Do coyotes carry rabies? Duh, any mammal can contract rabies. Rabies (Lyssavirus) is an infectious disease that affects the central nervous system. It’s transmitted through the saliva a few days before death when the animal “sheds” the virus. Rabies is not transmitted through the blood, urine, or feces of an infected animal, nor is it spread airborne through the open environment. Because it affects the nervous system, most rabid animals behave abnormally. Rabies is more common in certain animals than in others. You will most commonly see it in bats, skunks and raccoons.
Are coyotes huge, ferocious beasts? Are they taking over our communities. No and no. Coyotes are actually pretty small. They can weigh anywhere between 35 and 45 pounds. That is the size of a medium sized dog. And, unless cornered, they are not typically aggressive toward humans or domestic dogs of their own size or larger. Their prevalence in our communities is not a result of them taking over. Instead it is a result of humans taking over their stomping grounds. We push them away as we settle in. They move out and then we catch up to them and push them further away. We do this until there is nowhere left for them to go. So they learn to coexist, as should we.
What prompted me to write on this topic was an article I recently read in our local paper about a resident whose Chihuahua was taken by a coyote. Instead of taking common sense precautions and educating herself, she waged a war against coyotes. She appealed to the village board to “fix the coyote problem.” We had a similar call to action not long ago at the county level and leg traps were discussed. Fortunately that measure was denied. In this case our police chief rebuked this resident’s efforts to “take care of the coyote problem” with common sense. He advised the resident that coyotes are a part of our landscape here and the best solution would be to learn about them and take proper precautions when necessary. Kudos to the chief.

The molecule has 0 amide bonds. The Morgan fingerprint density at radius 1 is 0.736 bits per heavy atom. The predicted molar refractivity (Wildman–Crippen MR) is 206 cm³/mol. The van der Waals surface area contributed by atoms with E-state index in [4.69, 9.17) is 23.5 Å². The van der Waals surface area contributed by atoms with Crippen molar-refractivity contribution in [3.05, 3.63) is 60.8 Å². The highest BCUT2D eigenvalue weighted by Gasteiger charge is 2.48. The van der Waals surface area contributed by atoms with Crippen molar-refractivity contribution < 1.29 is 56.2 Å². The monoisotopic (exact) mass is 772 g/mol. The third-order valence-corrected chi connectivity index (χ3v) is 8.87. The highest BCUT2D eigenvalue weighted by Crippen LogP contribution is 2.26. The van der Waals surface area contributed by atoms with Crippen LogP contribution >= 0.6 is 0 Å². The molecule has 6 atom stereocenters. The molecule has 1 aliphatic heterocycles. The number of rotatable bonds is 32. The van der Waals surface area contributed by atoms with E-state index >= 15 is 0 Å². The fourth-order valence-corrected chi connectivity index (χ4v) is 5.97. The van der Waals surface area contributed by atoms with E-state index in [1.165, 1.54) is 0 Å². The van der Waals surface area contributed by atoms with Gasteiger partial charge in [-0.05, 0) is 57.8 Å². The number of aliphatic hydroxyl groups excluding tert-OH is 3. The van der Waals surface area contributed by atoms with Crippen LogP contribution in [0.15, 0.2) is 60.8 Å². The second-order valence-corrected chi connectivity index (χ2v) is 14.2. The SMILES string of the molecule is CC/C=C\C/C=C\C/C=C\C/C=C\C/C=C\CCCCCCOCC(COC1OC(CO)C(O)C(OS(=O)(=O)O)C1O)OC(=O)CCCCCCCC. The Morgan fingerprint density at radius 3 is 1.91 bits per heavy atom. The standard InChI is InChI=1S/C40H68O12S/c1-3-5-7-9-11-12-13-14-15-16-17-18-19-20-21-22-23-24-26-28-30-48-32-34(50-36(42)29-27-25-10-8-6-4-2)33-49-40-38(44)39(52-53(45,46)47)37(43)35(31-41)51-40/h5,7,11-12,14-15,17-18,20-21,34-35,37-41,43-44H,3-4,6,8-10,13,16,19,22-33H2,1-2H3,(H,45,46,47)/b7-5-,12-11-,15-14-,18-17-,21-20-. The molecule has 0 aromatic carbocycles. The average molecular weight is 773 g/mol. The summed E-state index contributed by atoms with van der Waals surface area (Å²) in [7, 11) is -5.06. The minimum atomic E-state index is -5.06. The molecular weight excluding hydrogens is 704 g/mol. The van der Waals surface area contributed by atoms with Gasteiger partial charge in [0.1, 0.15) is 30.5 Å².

So when we fear something, we must learn to respect it, not necessarily destroy it. Inform yourself and take precautions. Use common sense. These tactics will prove more useful and more effective than knee-jerk responses. I’ll be honest. I fear some humans more than I fear any wild animal. If you want to look at statistics… we are destroying ourselves and everything around us. Have respect for all living things. They are all creations from God.